But more than anything else, Mark has repeatedly emerged from my various mediums for consuming content, whether being featured on TechCrunch or being retweeted on Twitter. After I kept finding great articles that were coincidentally written by Mark, I had to take a more serious look. Here were a few of my favorites:

All of this has resulted in me adding Mark to my Google Reader feed – which means I expect to read every single one of his future entries. I’m looking forward to see what might be coming. More importantly, I’m taking this as an opportunity to get to know him better before hopefully meeting him when I am back in Los Angeles in the spring. (Read: If you know him, Adam Lilling, or Joshua Webb of the LaunchPad LA team, please let me know!)

Also, this has lead to me buying the Kindle version of Mark’s recommended book, Venture Deals: Be Smarter Than Your Lawyer and Venture Capitalist.

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Starting a VC fund at USC

Between finishing my dream internship and spending a semester in Milan, I can only think about one thing… the budding venture capital fund at USC.

This is a project I started about five months ago. A socially conscious, early-stage investment fund run by USC undergraduates. To be honest, it has been a daunting but incredible undertaking thus far, and we’ve made a lot of progress:

  • We formed a team of 12 students, with 11 graduating May 2013 or later (so we can see this project through)
  • We assembled a group of advisors, both inside and outside of USC
  • We are putting together a packet describing exactly what we are trying to do, including:
    • our definition of “socially conscious”
    • our investment profile (for-profit, early-stage companies near USC)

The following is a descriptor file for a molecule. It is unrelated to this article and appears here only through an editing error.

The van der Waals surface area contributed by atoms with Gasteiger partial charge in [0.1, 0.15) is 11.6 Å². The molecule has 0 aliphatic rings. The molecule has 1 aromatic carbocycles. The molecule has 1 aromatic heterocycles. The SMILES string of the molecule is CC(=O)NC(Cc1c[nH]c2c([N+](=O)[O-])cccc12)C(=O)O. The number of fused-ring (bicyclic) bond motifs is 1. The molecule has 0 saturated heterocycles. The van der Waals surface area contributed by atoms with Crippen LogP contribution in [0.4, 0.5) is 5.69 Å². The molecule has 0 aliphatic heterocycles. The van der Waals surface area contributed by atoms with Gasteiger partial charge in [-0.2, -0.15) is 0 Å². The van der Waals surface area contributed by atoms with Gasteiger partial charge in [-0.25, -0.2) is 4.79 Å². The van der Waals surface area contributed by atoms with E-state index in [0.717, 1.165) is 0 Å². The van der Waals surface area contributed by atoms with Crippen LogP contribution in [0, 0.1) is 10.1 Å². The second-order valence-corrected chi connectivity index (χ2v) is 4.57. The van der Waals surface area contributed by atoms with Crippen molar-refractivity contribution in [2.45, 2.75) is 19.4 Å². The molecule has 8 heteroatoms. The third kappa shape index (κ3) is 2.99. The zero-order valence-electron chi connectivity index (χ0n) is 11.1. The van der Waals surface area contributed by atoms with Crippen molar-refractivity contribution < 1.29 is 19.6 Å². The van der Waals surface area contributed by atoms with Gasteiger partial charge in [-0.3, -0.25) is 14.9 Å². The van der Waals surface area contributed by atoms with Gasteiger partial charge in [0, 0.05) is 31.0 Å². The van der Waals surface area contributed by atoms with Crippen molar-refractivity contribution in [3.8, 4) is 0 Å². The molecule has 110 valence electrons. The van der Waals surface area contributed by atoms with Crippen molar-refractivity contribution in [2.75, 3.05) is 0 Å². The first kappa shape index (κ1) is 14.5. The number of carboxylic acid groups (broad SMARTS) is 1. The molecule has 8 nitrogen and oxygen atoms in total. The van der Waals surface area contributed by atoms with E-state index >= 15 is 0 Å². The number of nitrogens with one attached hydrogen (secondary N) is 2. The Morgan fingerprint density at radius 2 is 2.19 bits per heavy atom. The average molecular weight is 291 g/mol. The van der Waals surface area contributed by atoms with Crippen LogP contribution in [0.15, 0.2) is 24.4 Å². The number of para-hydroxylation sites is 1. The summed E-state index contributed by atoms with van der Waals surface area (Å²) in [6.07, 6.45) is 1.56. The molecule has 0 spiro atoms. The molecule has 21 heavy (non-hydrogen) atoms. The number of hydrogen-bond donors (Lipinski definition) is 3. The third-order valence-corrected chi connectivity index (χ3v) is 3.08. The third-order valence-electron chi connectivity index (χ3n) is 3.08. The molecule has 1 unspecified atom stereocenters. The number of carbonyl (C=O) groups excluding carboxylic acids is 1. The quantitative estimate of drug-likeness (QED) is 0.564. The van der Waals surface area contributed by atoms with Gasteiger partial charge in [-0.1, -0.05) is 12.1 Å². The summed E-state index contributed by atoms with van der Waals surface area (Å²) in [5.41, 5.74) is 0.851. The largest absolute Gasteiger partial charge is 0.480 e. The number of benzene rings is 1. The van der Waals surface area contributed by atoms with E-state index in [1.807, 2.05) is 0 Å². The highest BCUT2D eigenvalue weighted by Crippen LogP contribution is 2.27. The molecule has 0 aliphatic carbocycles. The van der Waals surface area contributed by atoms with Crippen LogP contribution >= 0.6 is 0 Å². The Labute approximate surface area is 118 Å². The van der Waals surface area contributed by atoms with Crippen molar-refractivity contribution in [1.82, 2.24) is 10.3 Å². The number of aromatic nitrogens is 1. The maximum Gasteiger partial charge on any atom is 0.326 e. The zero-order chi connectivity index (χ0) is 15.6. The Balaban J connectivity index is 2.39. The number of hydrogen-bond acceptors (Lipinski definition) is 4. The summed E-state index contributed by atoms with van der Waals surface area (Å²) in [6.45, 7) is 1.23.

• potential legal structure
    • timeline with key milestones and launch in Fall 2012
    • our strategy for maintaining organizational longevity
    • brief student bios
    • remaining questions and “asks” for administrators/donors/etc
  • We are conducting a mock due diligence process to demonstrate our ability to find companies that fit our investment profile

On a more personal note, though, it has been a thrilling experience. There is a long, long road ahead – we’ve barely scratched the surface of the work to be done, though I expect leaps and bounds of progress when the academic year starts again – but it’s been a while since I’ve been this excited about something.

Why? Because this is my ticket to living my dream right now.

Let’s be real. Where can a 20-year-old make early-stage investment decisions? Nowhere – the people making those decisions are seasoned entrepreneurs and industry experts, or at least people with a lot of money. But through USC and the Trojan Family, I can have a taste. And that prospect is tantalizing.

This is what I have always wanted to do. Early-stage investing is the business of empowering ideas. As an eternal optimist (which makes investing difficult), I love being surrounded by people who are trying to change the world. To me, socially conscious just means aspirational. People aspiring to make things better. I might not be the visionary, but I know finance and investing – and I want to use my talents to change the world too.

With all that in mind, I guess it should come as no surprise that a few months in Milan seem unimportant in comparison.